“Hey, I can help you earn some quick cash.”
To some, those words are an immediate red flag. Surely, this must be a scam. Just say, “No, thanks,” and move on.
But wait. The person making the offer has someone else with him. And that person has a stack of cash.
They sing the guy’s praises. “Hey, it worked for me. All I had to do was cash a check for him – and he paid me a lot.”
In other cases, there’s a story about an urgent need – some down-on-my-luck concoction that appeals to the conscience of the person who the criminal is trying to lure.
“Hey, I’m new here, and I just haven’t been able to get my bank account set up yet. I’ve gotta get my power and water turned on. I just need someone to deposit this check and give me the cash. I’ll even give you a cut of the money,” they say.
It’s happening nationwide.
Often, college campuses are ground zero.
Security experts at Regions Bank say they – and their counterparts at other banks – are seeing more cases of financial fraudsters preying on young adults. And as students head back to campus this fall, there are two clear warnings:
Don’t fall for it.
If you do, there may be little chance of recovering what’s lost.
“At first, the amount of money someone wants to move through your account may seem small enough. You might think, ‘What’s the harm?’” said Jon Kucharski from Regions Bank’s Enterprise Fraud Prevention division. “But there’s plenty of harm. The checks they want to deposit are fraudulent. And if you’re assuming ownership of these checks, and you’re even giving these people access to your account, you’re making yourself part of the fraud. You’re setting yourself up.”
The criminals have a lot of experience. They know how to convince people to take part. They also know when to vanish. And because they’ve conned their way into getting your bank account information, they drain the money that’s in there as they disappear.
“It’s basically their full-time job,” Kucharski added. “It’s up to all of us to be on guard. There is no good reason to do what these people are asking you to do.”
And keep in mind, while the crime often begins in-person, a lot of college students are recruited online or through social media.
No matter how it starts, the results are often the same.
“We see too many cases where the student has even given someone their online login or their debit card and PIN,” said John Joyce of Regions Corporate Security. “The conmen will sometimes coach the student on how to try to trick their bank into thinking all these deposits and withdrawals are legitimate. Sometimes they’ll get the student’s login ID and password and then change the online banking credentials and lock the student out of the account.”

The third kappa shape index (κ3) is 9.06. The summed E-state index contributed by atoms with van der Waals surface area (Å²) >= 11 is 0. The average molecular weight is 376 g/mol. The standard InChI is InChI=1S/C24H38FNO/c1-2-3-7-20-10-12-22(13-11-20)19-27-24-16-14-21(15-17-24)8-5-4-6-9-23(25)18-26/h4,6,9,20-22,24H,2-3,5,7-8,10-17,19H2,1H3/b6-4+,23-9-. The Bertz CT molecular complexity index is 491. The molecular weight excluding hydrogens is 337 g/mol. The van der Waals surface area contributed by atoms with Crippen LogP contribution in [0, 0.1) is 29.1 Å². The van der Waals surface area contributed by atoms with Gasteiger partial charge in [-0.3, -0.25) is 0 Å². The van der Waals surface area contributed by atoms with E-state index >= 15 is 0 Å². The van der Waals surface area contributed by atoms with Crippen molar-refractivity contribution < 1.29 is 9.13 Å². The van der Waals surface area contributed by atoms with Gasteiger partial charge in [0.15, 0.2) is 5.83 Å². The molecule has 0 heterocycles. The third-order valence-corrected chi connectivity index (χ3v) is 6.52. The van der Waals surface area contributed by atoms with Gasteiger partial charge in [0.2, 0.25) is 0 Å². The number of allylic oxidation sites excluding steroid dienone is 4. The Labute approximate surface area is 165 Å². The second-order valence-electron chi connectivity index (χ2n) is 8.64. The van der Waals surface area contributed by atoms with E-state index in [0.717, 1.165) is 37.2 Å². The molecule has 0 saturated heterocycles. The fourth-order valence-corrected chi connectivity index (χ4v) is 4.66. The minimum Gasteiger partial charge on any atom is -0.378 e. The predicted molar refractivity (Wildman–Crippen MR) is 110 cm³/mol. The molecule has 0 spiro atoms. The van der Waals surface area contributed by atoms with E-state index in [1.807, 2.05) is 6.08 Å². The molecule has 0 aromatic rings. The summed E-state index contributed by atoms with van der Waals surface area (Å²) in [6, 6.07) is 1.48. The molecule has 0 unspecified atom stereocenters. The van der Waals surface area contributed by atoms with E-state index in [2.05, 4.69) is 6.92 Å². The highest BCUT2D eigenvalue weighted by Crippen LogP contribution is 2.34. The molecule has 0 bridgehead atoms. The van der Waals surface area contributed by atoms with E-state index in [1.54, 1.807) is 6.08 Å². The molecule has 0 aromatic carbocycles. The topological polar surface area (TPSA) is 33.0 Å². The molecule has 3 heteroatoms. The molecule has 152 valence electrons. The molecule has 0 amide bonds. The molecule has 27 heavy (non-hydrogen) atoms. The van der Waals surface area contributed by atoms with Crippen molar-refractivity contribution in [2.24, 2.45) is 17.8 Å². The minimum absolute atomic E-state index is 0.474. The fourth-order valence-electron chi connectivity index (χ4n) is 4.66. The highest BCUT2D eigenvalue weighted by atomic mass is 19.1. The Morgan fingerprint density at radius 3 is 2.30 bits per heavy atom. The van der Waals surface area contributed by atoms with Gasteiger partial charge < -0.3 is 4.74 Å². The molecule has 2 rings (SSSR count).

While banks are seeing a lot of students falling into the scheme, they caution that anyone could get drawn in. And when someone essentially hands over the keys to their account by giving someone else their login ID, password, debit card and other private banking information, they have little recourse for getting their money back.
“Our teams are working every day to detect and prevent fraud. We have many cases where our associates detected something was wrong, and they took action to help protect the customer,” Joyce added. “But ultimately, if you’ve chosen to deposit a fraudulent check, or if you’ve given someone access to your account and they take off with the money, there may be little that we can do to recover what they take.”
Regions Corporate Security recommends a handful of simple steps to protect your account.
- Don’t take the bait: Remember, the fraudsters are good at adapting. They’ll come up with some persuasive story about why they need your help. But it’s never a good idea to put a stranger’s check in your account.
- Decline, move on, and speak up: If you’re approached by someone running a scam like this, politely explain that you cannot take part, and move on. Then, let your local bank branch – and law enforcement – know what happened. The more people are looking out for activity like this, the less likely it is for criminals to succeed.
- Take immediate steps to secure your account if you’ve fallen into a scheme: Change your password. Review your account carefully. And let your bank know. If the fraudsters have already taken money because they were given access, that money might not be recovered. But alerting bank staff can help protect what remains – while raising awareness of fraudsters operating in your area. The safest bet is to never share personal financial information with anyone.
“Our focus is protecting customers,” Kucharski concluded. “And in cases like this, awareness and prevention are the best defense.”
More information on financial fraud prevention can be found on Regions.com. Also, Regions offers financial advice and guidance specifically designed for college students and graduates in the Next Step section of Regions.com. The information is accessible to anyone for free.
So be aware as the new semester begins – someone may try to separate you from your money. Don’t fall for it. And continue to check Doing More Today in the coming weeks and months as we share additional insights and resources designed to help protect accounts – and combat fraud.
Regions Bank. Member FDIC.